How is Writing Like Knitting and Performing Abdominal Surgery?

Lately I’ve been knitting, and it got me thinking about my writing. If you are not a knitter, you may not have noticed that people knit from round balls of yarn but yarn is not sold in round balls. It’s sold in skeins. The reason people have round balls of yarn is they take the skein of yarn and unwind it and wind it back up into a ball.

Knitters do this in order run the yarn through their hands. You have to examine all of the yarn because if there is a knot somewhere in the middle of the skein, you need to know about it. If you find a knot, you can cut it out. You’ll be left with two smaller balls of yarn, neither of which will have a knot in it.

A knot in the middle of a row of knitting looks terrible and can ruin a project if it happens to fall in the wrong place. Thinking about this process in knitting led me to thinking about abdominal surgery.

In trauma surgery, the surgeon will “run the bowels” if a patient has trauma to the abdomen (such as a stab wound.) That means the surgeon holds the small intestines in his or her hands, examining every inch of it for any perforations, as even a tiny hole can lead to infection and death.

As writers, we have to do the same thing, metaphorically speaking, with our pieces. I’m currently working on a short story that I started last year. There’s a part of me that is entirely sick of it. I’m so familiar with the story by now that it’s easy to skim through it and miss obvious mistakes, never mind the subtle nuances of style and effect.

One way that I “run” my story is by reading it out loud, which I do periodically. Another way is by retyping it into the computer from a printed out version. I find this to be unreliable as I can skim as I type, but it’s better than nothing.

The best way I know to “run” my story, once I feel it is nearly complete, is to have someone read it to me (or to listen to it after I’ve recorded it) and retype it as they speak (or as I listen to the recording).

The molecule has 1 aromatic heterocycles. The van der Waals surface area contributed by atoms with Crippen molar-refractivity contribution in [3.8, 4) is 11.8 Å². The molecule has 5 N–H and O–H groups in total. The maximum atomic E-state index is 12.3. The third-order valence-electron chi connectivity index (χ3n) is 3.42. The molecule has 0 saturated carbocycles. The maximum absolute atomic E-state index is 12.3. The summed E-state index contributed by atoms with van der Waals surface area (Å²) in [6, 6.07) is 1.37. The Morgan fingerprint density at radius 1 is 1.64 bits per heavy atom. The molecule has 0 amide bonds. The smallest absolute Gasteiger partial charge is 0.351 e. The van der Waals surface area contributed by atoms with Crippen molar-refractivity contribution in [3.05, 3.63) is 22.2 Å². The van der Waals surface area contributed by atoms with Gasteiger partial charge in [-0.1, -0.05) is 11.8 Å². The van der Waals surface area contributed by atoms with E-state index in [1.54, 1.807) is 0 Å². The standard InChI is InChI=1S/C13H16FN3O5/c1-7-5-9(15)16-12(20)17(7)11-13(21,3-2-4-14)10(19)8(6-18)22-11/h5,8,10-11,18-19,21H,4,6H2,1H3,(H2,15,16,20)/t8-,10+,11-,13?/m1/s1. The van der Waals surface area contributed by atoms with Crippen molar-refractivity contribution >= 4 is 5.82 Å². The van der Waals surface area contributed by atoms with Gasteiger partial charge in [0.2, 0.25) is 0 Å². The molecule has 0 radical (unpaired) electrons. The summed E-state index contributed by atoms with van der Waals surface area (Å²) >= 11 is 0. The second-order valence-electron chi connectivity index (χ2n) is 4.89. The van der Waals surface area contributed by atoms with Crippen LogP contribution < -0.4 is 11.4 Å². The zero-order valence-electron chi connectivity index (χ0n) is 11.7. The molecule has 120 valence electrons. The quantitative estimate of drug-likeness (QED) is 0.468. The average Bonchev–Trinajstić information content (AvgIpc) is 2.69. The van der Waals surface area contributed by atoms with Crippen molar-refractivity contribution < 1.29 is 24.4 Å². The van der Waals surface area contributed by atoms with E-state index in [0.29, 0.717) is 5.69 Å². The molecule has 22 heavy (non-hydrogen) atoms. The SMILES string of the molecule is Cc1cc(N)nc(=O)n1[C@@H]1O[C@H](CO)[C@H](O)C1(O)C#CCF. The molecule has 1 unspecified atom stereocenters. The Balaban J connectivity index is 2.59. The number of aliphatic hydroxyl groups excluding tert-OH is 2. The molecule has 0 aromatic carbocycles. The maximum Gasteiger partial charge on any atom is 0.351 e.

While this process can be tedious, for me it’s a necessary step, to make sure my piece doesn’t have any knots or holes in it.

What’s your process for polishing your writing piece?

Diane MacKinnon, MD, Master Certified Life CoachDiane MacKinnon, MD: is a writer, blogger, life coach, family physician, mother, and stepmother. I’m currently goggling at the fact that two months of 2015 have almost gone by already! I can’t believe it’s almost March. I need to keep plugging away at my writing goals before the end of March–the end of the first quarter of 2015!

 

28 thoughts on “How is Writing Like Knitting and Performing Abdominal Surgery?

  1. I am sure that your new novel will be exiting as well as your articles in WordPress. I start with my writing about my opened consciousness. This is my interest in my present time. Both of us – we are consider, that it is necessary, re-examine the new text, like knots while we are knitting. It is told beautifully and concisely! Thank you for your nice and wise words. I love them All of them.

  2. I try to never write in consecutive sessions. I will write in one session and then devote the next one to reviewing what I had written previously. It is not foolproof…but it works for the most part. I am always looking for suggestions on how to maximize my time and perfect my work as well. Thanks for sharing!

  3. nice connection of three very dissimilar thoughts, or so they appear. I am a new writer and really appreciate all the advice I have received in these blogs, so kind of other writers to share, thank you.